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This is the third in a series of articles about Grahamstown's religious history, written by Rhodes University students for the Post Graduate Diploma in Journalism course. Leigh Jarvis recounts some of the proud history of St Philips Church and raises concerns about its future.
A healthy brown cow grazes peacefully near the red brick pillars of St Philips Church, which has been serving the Fingo Village community for 150 years.
Its dignified cross and bell tower stand in silent tribute to British colonialists who built it for the largely refugee population known as 'Fingoes' that created the earliest black settlement on the outskirts of Grahamstown.
The church is bordered by the now unused railway tracks and the charred shell of its former school building.
The silence here is ethereal, but is soon broken as worshippers clad in their Sunday best and toting worn, leather Bibles, trickle in. They tread on threadbare red carpet.
Eerie, slender shafts of light filter through the shards of glass remaining in the high windows, illuminating columns of dust. An imposing statue of Jesus Christ, crucified, bears down on the congregation.
On a recent Sunday, parishioner SM Makashane greets worshippers, his warm smile welcoming all. He tells them that the reverend is away at a religious conference. This prompts at least one family to leave for St Augustine’s Anglican Church, but most choose to stay and worship through song and praise.
Melodious voices fill the church with song as the impromptu service begins. People occupy the front five pews of the church, standing shoulder-to-shoulder, hymn books in hand.
The wind howls outside, its cold fingers slipping through the open door of the church, but the service carries on.
Shadow of its former glory
Nearby, the burnt remains of St Philips hall can be seen with trees growing out of gaping holes that were once classroom windows. This scene serves as an ominous warning of the fate that could befall the church, which has been virtually untouched since its erection.
When asked about the upkeep of the church, “We don’t have the funds to renovate,” Makashane said. “There has been no change, no improvement, no development, it’s just stagnant.”
Later that week, italGrocott's Mail/ital got hold of Rev Mluleki Mize and he reminisced about the old burnt church hall and shared his concerns about the church's future.
“St Philips hall was built with the church and used to educate children. I grew up there and I attended that school,” he said, adding that his mother was also educated there. He explained that missionaries ran the schools before the government took over the education system.
The school once filled with busy teachers, pupils, desks, and school materials has become a blackened skeleton with weeds pouring out of its high windows. Graffiti mars the walls and the unpleasant stench of human faeces stings the nostrils.
“If the hall could be rebuilt it could give much-needed help to the church and community,” Mize said. He sees it as a place that could possibly be used for a public meetings or funerals for people without a church.
The church itself needs maintenance too, if it's to be kept, he said. But there is no money for maintenance.
“Funds raised come from people who are donating money, it comes from collections,” he said. “The church has to pay for electricity and water, wine, and an assessment to the diocesan office and there is nothing left for maintenance.”
St Philips stems from the formation of the Anglican bishopric in Cape Town in 1847, at the height of Anglican missionary zeal when there was competition among denominations to win the hearts and minds of the amaXhosa.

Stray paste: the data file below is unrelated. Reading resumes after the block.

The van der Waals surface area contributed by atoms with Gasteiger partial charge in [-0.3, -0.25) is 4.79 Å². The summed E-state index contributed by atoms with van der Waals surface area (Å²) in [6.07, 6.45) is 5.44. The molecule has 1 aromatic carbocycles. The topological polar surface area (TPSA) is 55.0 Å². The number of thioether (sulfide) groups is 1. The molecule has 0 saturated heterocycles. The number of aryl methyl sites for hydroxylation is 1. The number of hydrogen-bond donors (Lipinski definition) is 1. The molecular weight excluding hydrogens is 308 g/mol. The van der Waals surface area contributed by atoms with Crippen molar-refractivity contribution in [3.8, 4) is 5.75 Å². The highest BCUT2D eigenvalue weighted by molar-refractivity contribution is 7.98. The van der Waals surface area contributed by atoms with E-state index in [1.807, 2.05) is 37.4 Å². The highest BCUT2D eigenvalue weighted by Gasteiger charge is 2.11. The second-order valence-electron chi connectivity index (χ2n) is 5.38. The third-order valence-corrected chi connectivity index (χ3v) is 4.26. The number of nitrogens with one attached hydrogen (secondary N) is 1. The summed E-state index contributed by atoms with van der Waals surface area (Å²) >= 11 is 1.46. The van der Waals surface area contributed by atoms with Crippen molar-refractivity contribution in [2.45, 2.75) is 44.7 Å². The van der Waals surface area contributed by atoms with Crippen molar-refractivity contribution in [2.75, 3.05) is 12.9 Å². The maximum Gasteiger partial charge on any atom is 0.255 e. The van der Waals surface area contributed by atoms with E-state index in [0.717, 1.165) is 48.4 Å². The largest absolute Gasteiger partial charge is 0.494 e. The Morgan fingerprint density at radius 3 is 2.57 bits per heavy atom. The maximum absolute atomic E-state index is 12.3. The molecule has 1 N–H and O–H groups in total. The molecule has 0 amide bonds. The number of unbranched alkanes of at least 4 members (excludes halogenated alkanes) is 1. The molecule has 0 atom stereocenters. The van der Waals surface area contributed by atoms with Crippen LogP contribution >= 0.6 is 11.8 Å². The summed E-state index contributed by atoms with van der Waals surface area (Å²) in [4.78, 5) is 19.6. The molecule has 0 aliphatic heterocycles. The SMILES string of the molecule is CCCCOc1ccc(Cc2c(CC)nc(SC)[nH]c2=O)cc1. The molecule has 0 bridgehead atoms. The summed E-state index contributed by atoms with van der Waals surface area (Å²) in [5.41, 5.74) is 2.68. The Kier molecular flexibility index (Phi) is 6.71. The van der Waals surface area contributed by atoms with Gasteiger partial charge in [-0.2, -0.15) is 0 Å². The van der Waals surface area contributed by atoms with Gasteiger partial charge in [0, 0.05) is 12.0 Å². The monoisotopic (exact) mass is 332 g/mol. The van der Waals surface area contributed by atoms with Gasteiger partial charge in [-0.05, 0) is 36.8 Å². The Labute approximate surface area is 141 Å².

Bishop Robert Gray arrived in South Africa in February 1848, keen to erect Anglican churches with the ‘right’ architecture to entrench its influence. He brought church models provided by well-know British High Church architects William Butterfield and Henry Woodyer.
In 1854, the first Anglican Bishop of Grahamstown John Armstrong joined Gray, who was equally passionate about church architecture acting as a devotional aid. St Philips Church was erected in the 1860s as a clear tribute to the 19th century ideals.
Almost unaltered, it has been cited by a historian of religious architecture as one of few remaining examples of “high ecclesiastical art” of this type in South Africa.
But St Philips has always been an isiXhosa-medium church; its location and foundation being a physical expression of the social and racial segmentation of the past.
According to Mize, the Cathedral of St Michael and St George in town was for white English people, while St Philips was built to be closer to the black congregation from the township. “We used to worship alone but there were occasions which forced us to mix,” he said.
But the gap is closing. “St Philips is related to every church in Grahamstown as Christians,” Mize said. Now there is an abundance of shared worship at the cathedral, he said. “That is our mother home.”
St Philips falls under the Anglican diocese, as does the Cathedral of St Michael and St George, which was once seen as a church for the military, professionals and gentry, but now supports a wide range of worshippers.
St Bartholomew''s, once seen as a church for the white working class, also falls under the diocese, as well as Christ Church, St Augustine's and the chapels at St Andrew's College and the Diocesan School for Girls.
The College of the Transfiguration and the Monastery also belong to this empire built over the past 165 years.
Despite the injustices of separation in worshipping God and the legacy of British imperialism that founded St Philips, it is now a respected church of great significance to the community.
The only threats banging at its doors are the effects of ageing and how long it can survive without renovations.
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